Thursday, January 11, 2007 | Contact: Colleen O'Boyle (703) 683-5004
Before Iraq Plan Unveiled, Reporters Said It Was Unpopular, Wouldn't Work & War Was "Lost Cause"
TV's Pre-Emptive War
Against Iraq "Surge"
By the time President Bush delivered his Iraq speech
Wednesday night, the news media had spent several days engaged in
what the military calls "preparing the battlefield." The media's air
war against the plan to try to actually win the Iraq war assured
that most of Bush's audience would have already heard journalists
claiming the new mission is wrong-headed and doomed to failure.
"Like a folly." Last Tuesday on NBC's Today, anchor
emeritus Tom Brokaw argued that the way Saddam Hussein was executed
revealed Iraq as "a deeply divided country along tribal lines," and
that sending more troops would "seem to most people...like a folly."
Brokaw added: "I think a lot of people who are raising their hands
to join the armed services are wondering, 'I'm giving my life for
■ "Wrong Way Corrigan." The next morning on Today,
political analyst Chris Matthews declared the President's plan dead
on arrival: "I expect it will be treated the way Richard Nixon's
invasion of Cambodia was reacted to. The American people aren't
gonna like it." Matthews insisted that the voters wanted to end, not
mend, Bush's Iraq policies and "for the President to go Wrong Way
Corrigan on this thing and to increase the number of troops, take us
deeper into Iraq, would be to reject the opinion of the American
■ "Absolutely no difference." This week, as more details
of the President's plan were revealed, the anti-surge drum-beat got
louder. On CBS's Early Show, co-host Harry Smith asked
Baghdad reporter Lara Logan if extra troops would make a difference.
"The best thing we have is to look at what has happened already.
When the U.S. brought in 12,000 more troops into Baghdad last
summer, it made absolutely no difference," Logan replied. "In fact,
security here in Baghdad got even worse."
"Lost Cause?" On Tuesday's Today, NBC's White House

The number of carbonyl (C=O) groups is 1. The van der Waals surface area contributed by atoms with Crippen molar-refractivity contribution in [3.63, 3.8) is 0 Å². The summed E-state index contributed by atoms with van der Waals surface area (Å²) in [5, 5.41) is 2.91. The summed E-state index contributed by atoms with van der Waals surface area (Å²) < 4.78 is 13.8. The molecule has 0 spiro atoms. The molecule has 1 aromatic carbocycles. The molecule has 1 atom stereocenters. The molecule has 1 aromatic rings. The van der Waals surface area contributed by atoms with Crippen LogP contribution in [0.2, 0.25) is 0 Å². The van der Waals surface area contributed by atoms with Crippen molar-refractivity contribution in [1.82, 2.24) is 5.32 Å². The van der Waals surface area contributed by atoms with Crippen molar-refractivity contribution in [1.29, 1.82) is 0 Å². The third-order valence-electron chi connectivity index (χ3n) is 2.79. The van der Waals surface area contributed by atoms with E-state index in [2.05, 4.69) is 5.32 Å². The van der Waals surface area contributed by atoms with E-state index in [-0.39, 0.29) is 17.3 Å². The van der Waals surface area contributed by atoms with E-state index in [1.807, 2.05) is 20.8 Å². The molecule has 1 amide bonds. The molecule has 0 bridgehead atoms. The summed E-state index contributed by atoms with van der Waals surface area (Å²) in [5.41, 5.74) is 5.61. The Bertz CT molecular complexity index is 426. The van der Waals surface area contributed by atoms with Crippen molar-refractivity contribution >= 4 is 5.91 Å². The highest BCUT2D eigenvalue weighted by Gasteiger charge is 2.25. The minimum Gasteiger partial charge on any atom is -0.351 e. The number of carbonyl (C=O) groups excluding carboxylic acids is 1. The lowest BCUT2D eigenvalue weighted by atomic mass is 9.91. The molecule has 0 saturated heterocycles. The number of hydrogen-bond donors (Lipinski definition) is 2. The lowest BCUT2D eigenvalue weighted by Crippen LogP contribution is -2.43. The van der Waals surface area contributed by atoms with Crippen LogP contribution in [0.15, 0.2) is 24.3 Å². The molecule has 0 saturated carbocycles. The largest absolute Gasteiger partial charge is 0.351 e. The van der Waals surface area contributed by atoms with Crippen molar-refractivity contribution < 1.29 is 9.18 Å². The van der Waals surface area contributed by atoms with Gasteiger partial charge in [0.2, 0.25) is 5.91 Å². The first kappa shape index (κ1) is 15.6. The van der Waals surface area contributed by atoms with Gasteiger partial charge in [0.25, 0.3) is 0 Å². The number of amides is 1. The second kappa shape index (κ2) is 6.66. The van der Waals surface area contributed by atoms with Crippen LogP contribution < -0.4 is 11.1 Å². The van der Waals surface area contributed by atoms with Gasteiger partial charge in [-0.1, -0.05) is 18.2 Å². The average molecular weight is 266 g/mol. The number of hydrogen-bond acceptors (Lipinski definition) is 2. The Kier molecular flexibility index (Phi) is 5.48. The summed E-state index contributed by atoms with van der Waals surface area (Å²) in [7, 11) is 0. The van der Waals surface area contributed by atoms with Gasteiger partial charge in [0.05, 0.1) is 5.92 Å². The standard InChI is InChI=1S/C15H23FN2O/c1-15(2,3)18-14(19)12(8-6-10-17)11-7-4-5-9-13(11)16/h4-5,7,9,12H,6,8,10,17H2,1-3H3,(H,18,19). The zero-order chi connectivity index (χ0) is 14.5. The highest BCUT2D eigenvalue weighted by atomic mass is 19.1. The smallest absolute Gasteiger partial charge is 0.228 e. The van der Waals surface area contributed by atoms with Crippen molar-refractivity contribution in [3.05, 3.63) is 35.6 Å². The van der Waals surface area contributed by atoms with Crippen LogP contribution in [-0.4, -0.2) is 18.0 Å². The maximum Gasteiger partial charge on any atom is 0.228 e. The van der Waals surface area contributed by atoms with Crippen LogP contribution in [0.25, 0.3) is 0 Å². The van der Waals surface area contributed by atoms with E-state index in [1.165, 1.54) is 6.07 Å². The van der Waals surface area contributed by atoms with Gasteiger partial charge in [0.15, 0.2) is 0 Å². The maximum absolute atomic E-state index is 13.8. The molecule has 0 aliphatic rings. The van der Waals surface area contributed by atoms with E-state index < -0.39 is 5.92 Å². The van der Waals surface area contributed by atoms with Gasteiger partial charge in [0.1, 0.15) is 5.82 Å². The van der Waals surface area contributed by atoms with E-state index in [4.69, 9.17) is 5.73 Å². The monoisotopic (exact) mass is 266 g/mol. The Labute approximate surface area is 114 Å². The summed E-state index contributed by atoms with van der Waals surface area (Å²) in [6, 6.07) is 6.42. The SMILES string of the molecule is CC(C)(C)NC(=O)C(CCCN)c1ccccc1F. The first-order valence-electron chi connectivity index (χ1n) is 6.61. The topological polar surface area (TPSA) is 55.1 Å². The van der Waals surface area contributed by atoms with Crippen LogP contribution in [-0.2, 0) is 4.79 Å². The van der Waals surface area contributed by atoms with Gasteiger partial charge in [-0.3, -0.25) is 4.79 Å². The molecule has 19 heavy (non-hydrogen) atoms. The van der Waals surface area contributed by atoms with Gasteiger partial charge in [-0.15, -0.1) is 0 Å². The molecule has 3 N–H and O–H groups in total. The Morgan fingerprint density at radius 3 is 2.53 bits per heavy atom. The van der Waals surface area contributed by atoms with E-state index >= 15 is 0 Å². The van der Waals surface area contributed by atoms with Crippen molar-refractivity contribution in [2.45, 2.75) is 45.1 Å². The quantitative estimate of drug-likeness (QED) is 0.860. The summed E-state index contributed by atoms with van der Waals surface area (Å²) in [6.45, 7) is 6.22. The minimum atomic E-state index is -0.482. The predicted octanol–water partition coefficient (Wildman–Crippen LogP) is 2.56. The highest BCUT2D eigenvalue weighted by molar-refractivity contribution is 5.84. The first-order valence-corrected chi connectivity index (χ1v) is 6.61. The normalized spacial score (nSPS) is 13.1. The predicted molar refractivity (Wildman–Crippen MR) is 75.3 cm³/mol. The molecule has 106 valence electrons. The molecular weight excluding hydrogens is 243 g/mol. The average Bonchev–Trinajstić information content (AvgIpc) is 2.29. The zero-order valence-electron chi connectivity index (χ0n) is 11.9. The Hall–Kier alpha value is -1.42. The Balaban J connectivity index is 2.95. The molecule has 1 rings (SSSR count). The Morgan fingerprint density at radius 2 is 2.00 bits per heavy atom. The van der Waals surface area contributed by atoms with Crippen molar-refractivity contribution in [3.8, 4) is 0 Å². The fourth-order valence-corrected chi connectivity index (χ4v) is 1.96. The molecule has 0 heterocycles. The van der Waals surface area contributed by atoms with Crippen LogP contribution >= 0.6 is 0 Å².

reporter David Gregory suggested even White House insiders have lost
faith. "As the President prepares to start a new phase of the war in
Iraq, the White House is fending off charges that key figures in the
administration have concluded the war is lost." NBC's graphic
headline read "Lost Cause? Can U.S. Win the War In Iraq?" Gregory
also cited unnamed "critics" to suggest Bush's motives were
psychological: "U.S. commanders who opposed adding troops to Iraq
have been replaced, prompting critics to charge the President's
resolve has become stubbornness."
Roll call of critics. On Wednesday's Good Morning America,
Diane Sawyer confronted White House aide Dan Bartlett: "I just want
to run through a partial roll call of the number of people who have
either opposed what the President is going to do, or expressed
serious reservations." As she read off names such as Colin Powell
and Chuck Hagel, their names and faces scrolled over her right
shoulder. "I could go on and on," Sawyer told Bartlett. "What don't
they get? What don't they understand?" Bartlett objected, saying
some of the generals she listed as critics "helped devise this
■ "Breaking Point." On yesterday's Today, co-host
Meredith Vieira doubted that the U.S. military could meet the
challenge: "The cornerstone of his plan is sending around 20,000
additional U.S. troops into the war zone. But is the military
stretched to the breaking point already?" Reporter Jim Miklaszewski
suggested it was: "The pace of two wars has left two-thirds of the
Army's combat brigades rated 'Not Ready to Fight.'"
"The cost has been enormous." Uniquely last night, CBS's Katie
Couric decided to introduce Bush's speech by repeating the war's
terrible toll: "Four years into the war, the cost has been enormous.
More than 3,000 American military killed, more than 22,000 wounded.
The dollar cost, close to $400 billion." Emphasizing her point, CBS
posted each demoralizing statistic as a full-screen graphic.
The new plan may succeed, or it may fail. But the
media's mantra these past few days has been that failure seems
inevitable, so we shouldn't even try. -
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